Over the past few weeks, our church has focused on what it means to be committed – to each other, to our community, to God. And over the course of the Old Testament, we are told the story of God’s commitment to the people of Israel, a story told by many voices. One such voice heard at the beginning of Deuteronomy foretells the splendor of the Promised Land to which God is leading the people. It is “a land with large, flourishing cities you did not build, houses filled with all kinds of good things you did not provide, wells you did not dig, and vineyards and olive groves you did not plant…” (Deut. 6:11). And over the past few weeks here at FBC Greensboro, I have been drinking from wells I did not dig.
When Alan and I first started imagining what my internship experience here would look like, we agreed that one place I could fit well would be in the homebound ministry. With visits organized by Kate Kitchen, I have been able to visit some of our most experienced members of the church, learning from a man 80 years my senior (D.B. Cobb) to “live and let live,” admiring a retired newspaper writer (Martha Long) who still keeps an eye on her beloved city of Greensboro, and being offered the generous treat of listening to a music box fashioned in 1886 (Charlie and Kathryn Hewitt). All these individuals have received me into their homes, welcomed me into the church they helped build, and allowed me to drink deeply from the wells that they have spent a lifetime digging. I’m grateful for these people, these saints who have gone before, who have carried on the tradition of commitment to their faith, to this church, to ensuring a future in ministry for people listening to the call of God. May we be as committed to God’s continued work as they have been.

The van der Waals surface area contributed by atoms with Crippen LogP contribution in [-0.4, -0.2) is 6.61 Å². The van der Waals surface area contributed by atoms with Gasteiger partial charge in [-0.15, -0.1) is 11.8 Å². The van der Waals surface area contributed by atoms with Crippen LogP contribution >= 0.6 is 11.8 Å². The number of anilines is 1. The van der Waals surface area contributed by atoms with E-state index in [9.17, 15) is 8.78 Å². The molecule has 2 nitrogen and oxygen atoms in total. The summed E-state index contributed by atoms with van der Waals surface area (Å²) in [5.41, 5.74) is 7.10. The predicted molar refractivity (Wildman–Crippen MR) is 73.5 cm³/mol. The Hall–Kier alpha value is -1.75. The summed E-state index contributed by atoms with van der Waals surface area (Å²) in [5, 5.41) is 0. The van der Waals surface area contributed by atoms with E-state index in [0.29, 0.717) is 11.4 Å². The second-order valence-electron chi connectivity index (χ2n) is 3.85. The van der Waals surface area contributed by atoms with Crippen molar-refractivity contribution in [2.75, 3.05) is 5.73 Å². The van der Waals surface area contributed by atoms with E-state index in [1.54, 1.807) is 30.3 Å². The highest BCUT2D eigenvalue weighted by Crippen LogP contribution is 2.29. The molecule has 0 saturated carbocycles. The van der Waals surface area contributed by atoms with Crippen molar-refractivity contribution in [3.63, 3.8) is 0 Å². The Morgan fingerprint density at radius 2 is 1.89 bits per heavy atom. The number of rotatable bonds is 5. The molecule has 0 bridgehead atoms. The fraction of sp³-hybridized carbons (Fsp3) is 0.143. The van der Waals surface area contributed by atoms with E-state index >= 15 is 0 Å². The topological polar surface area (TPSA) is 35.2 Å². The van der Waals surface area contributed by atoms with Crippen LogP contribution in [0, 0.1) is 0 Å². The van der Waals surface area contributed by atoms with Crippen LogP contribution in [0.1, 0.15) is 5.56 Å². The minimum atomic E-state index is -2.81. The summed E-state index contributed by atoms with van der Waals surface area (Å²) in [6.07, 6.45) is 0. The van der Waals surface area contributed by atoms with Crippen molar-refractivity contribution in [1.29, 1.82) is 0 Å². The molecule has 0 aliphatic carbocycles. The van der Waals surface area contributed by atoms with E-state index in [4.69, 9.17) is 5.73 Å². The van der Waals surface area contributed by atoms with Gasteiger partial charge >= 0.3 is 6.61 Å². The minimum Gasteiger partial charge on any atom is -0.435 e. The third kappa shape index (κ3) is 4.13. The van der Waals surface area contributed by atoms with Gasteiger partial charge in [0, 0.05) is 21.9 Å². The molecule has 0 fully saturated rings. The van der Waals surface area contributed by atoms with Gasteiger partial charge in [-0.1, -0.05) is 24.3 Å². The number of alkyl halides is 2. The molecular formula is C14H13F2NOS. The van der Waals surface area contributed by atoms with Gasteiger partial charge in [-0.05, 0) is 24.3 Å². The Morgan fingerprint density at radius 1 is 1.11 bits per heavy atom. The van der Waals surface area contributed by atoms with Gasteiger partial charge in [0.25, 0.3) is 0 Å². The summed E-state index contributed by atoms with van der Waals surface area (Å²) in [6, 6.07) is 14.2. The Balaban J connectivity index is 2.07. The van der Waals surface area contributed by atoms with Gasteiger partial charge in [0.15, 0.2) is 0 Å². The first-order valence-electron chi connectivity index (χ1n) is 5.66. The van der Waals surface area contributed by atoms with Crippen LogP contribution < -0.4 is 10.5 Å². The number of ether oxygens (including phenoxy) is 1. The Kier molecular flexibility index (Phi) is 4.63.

So as we are reflecting on what it means to be committed, let’s also remember to be committed still to those who have been committed to us, even before we were here. Let’s remember to be committed to our homebound members who have committed themselves to the dream of a church filled with all kinds of good things. A church that reaches out to a flourishing city in need of a drink of water from the wells of God’s good grace. And as my first semester wraps up at 1000 W. Friendly Ave, I’m left with a feeling of genuine gratitude for the blessings poured out by this church into my life. I’m grateful for these wells I did not dig, for the sweet water of God’s grace, and for the opportunity to share it with others.